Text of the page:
(March 14, 2019) — What would you do with $2 billion? That’s
roughly what Europe’s public bank, the European Investment Bank (EIB), pumps
into the oil, gas, and coal industry each year. Right now, the bank is asking
for your input on their new approach to energy lending — and the deadline is
Insiders tell us public pressure from people around the
world could make the difference between a good policy and a bad one. Join us in telling the EIB that it’s time to stop funding fossils and
start funding solutions.
We have just a few weeks to tell the EIB we’d rather see that $2
billion go to clean, renewable energy, energy efficiency, and a just transition
for workers — instead of flowing to the fossil fuel industry that’s the cause
of the climate crisis.
The EIB’s President, Werner Hoyer, has already committed to
aligning the EIB with the Paris Agreement on climate change. If the EIB doesn’t
stop funding fossil fuels, it will be out of step with that promise.
Tell the EIB to get with the program: we can’t deliver on the Paris
Agreement if our public banks are still dumping cash into the fossil fuel
The EIB is also the major public bank the EU relies on to
finance its infrastructure projects, and there’s no way the EU can do its part
to fight climate change if this government-backed bank keeps dumping billions
of dollars into dirty projects like new gas pipelines. The European Commission
has already outlined eight different pathways to achieve net zero greenhouse
gas emissions across the EU by 2050 — and it’s clear that none of those
pathways are compatible with expanded fossil fuel production propped up by
Instead of destructive projects that wreck the climate and communities,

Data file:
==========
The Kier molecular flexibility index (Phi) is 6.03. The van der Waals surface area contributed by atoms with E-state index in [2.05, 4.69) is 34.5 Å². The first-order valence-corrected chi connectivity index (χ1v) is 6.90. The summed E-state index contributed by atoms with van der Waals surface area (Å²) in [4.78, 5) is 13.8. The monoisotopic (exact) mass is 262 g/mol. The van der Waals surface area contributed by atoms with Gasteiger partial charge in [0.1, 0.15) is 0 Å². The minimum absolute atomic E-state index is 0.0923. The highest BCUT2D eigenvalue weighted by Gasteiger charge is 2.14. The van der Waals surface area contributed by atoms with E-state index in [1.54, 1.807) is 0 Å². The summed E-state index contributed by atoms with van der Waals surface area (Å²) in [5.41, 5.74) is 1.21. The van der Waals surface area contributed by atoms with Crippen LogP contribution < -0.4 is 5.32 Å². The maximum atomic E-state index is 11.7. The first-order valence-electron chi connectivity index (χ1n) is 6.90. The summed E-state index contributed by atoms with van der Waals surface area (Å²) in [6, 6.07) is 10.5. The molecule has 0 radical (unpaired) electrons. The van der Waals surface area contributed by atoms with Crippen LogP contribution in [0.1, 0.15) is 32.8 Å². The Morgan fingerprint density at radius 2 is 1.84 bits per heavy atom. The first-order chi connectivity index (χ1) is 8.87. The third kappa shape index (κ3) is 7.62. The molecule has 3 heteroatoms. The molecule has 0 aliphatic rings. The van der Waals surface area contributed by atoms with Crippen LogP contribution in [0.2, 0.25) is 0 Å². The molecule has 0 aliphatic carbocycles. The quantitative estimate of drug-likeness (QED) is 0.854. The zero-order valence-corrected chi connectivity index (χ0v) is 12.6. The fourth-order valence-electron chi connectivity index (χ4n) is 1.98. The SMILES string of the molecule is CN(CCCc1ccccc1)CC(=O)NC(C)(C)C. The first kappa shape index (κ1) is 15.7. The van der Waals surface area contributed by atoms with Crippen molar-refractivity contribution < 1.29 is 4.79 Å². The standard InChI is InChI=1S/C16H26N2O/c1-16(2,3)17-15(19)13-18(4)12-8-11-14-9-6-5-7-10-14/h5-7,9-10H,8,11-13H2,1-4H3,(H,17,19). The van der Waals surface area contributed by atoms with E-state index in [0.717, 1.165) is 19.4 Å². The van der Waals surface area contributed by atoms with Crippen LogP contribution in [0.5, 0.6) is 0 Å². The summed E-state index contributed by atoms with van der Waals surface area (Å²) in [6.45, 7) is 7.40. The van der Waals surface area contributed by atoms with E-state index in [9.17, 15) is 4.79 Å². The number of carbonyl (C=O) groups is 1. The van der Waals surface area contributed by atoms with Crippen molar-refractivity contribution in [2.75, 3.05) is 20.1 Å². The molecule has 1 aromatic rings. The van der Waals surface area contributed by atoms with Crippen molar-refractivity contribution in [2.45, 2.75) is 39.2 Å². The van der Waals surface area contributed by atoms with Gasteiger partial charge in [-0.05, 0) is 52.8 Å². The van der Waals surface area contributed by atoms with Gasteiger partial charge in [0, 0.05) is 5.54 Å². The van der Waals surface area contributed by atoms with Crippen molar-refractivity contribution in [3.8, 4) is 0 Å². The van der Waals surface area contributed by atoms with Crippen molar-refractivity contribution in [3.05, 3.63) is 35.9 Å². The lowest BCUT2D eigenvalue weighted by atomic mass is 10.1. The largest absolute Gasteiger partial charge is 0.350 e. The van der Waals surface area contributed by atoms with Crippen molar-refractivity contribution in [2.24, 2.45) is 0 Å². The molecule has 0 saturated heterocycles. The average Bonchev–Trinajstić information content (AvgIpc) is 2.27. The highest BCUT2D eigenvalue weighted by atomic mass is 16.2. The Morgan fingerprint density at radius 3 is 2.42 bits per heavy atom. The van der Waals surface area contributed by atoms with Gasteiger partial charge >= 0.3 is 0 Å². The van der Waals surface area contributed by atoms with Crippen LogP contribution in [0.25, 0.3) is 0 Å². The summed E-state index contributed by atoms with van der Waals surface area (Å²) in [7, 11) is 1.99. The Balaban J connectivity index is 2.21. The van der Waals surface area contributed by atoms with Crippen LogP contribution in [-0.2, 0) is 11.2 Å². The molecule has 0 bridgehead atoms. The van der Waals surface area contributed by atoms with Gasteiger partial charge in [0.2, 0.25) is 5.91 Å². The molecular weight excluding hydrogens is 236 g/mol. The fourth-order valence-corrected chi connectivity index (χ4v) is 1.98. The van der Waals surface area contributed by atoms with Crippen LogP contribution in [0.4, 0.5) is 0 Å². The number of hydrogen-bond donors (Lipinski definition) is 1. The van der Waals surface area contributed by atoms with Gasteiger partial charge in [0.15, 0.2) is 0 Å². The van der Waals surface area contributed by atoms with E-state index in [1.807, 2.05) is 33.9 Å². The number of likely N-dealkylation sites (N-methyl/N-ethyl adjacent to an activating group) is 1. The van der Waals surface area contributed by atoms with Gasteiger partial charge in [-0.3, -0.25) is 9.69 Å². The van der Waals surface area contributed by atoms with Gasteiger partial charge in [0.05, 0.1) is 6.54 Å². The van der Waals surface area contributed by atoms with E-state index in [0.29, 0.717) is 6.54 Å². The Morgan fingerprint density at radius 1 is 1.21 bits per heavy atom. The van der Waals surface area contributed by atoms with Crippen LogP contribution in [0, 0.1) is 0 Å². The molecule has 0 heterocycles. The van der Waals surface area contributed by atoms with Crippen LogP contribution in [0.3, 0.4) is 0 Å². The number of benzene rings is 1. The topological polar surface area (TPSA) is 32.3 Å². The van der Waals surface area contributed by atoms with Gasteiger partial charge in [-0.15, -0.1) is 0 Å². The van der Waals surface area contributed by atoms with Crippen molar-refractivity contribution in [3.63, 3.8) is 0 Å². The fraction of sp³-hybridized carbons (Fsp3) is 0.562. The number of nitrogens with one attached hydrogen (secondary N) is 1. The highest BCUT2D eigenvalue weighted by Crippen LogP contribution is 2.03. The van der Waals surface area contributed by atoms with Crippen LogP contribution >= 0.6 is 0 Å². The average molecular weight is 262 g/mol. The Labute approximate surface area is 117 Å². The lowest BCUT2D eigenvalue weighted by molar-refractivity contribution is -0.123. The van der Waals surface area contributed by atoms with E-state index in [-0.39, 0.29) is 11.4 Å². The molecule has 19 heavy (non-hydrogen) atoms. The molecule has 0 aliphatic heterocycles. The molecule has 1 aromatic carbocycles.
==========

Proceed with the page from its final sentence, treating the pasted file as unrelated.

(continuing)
like the controversial and dangerous Southern Gas Corridor, tell the EIB
to end its support for the fossil fuel industry.
The EIB has the chance to send a message to the world that the
energy transition is underway and there’s no turning back. The world needs a
fossil free EIB.
Let’s keep up the pressure,
ACTIon: SEND YOUR
MESSAGE: Stop Funding Fossils Campaign
Price of Oil.org
Your letter will be delivered to European
Investment Bank Directors, Governors, and Management Committee:
This moment, as you consider
new energy lending criteria for the European Investment Bank (EIB), is a
Will you issue a collective
shrug, or will the world’s largest multilateral lender choose to send a strong
message that government-backed financing for the fossil fuel industry is no
longer acceptable in a world facing a climate crisis?
Will you commit to making the
EIB the EU’s financial vehicle for a rapid energy transition that will save
lives, create jobs, and help ensure the EU does its part to meet the goals
outlined in the Paris Agreement?
We ask you to ensure that the
new EIB energy lending criteria exclude financing of fossil fuels. Among the
eight scenarios laid out by the European Commission to achieve net-zero
emissions by 2050, none allow for further expansion of the fossil fuel industry,
least of all with public money.
The world’s preeminent
scientists have recognized the need for a rapid energy transition away from
fossil fuels, and have highlighted the massive risks of exceeding 1.5°C of
warming. Thousands of students across the EU — and many more around the
globe — have mobilized in the streets. And the smart money is already fleeing
the fossil fuel industry. All of the signs point in one direction: Climate
leadership is incompatible with continued financial support for the fossil fuel
As you know, if the world is to
meet the climate crisis with adequate ambition, then it’s imperative that the
EU demonstrate leadership on climate action. The EIB has tremendous power to
signal to the wider financial world that the era of government support for
fossil fuels is ending. In this moment, we desperately need your leadership.
The science is clear: we need to stop
expanding the fossil fuel industry, and we need to do it now. This means we can’t
waste one cent more of government-backed finance on the fossil fuel industry.
Luckily, we have a chance to take a big step toward that goal: in the next few